After You Read This Headline, Please Click It

The New York Times' David Carr has an interesting column on how the Internet changes headline writing. A century ago, headlines meandered down the page like a "wedding cake," Carr writes. Some magazines like the New Yorker and New Republic still hold fast to two-word punches. But the trend online is toward short, keyword-heavy descriptors that trade cleverness for clarity.

This makes sense. Twenty years ago, if I bought a magazine, its editors could afford to write witty and indirect headlines that offered more of a mood than a complete picture, because after all, I bought the magazine. Nobody owns our time, online. Selecting an article to read on the Internet is like running through a bazaar while the merchants shout their wares. For online headline writers, the wares are the news, and they don't waste time selling through witty indirection.* What's more, since many readers get their news through search engines, putting key words in the headline maximizes the chance that Google's robots will identify your story and place it toward the top of a relevant search page.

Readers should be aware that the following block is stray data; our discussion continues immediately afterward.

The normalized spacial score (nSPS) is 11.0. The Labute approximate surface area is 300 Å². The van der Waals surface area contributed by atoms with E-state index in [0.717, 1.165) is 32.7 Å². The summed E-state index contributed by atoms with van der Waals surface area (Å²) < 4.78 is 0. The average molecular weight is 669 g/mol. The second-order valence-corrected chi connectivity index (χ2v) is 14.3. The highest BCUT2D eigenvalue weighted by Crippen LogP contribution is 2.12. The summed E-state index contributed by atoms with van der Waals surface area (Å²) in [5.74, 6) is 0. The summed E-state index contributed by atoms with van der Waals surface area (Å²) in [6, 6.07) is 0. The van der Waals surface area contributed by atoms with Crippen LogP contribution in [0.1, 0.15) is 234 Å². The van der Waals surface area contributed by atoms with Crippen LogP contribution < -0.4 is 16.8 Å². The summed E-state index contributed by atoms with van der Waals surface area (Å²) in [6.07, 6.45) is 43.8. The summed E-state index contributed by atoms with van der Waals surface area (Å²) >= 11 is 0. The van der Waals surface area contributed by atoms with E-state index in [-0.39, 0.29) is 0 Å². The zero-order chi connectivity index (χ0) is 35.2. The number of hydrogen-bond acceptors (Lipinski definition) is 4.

Carr writes that, "Google's crawlers and aggregators like Digg quit paying attention after 60 characters or so, long before readers might."  But Digg and Google aren't providing aggregation services for robots or aliens. They're keeping things short because on the Web, because human audiences ruthlessly scan lots of content in little time, and short, descriptive headlines do better than long-winded "wedding cake" titles that amount to short paragraphs.

"People who worry that Web headlines dumb down public discourse are probably right," Carr says. Really? I like wit and puns and alliteration as much as the next guy. But knowing headlines are often about making the reader see the copy editor's wit. Descriptive headlines are about making the reader see the story's purpose. The "public discourse" is a fort under multi-variable assault from cable news and hysterical media entertainers and all the old villainous culprits. One hopes it can at least withstand a battery of prominent keywords.

* Incidentally one reason why I write many headlines in the form of questions is that it's a way to touch the heart of the story without resorting to boring newsy statements. For example, if the story is that Democrats and Republicans have reached an agreement on leverage limits in financial regulation, rather than stretch for cleverness with something like "Dems and GOP, Together, Sing 'Take It To the Limit'" it's more valuable for readers to see a headline that acts as a kind of lede or prompt: "Will the Bipartisan Deal on Leverage Limits Work?" That headline tells you (1) the news that there is a bipartisan deal on leverage limits and (2) that this is an analytical story that will evaluate the news. It's more literal, of course, and less whimsical and maybe even more boring. But it's also arguably more useful for the Web's speedy readers.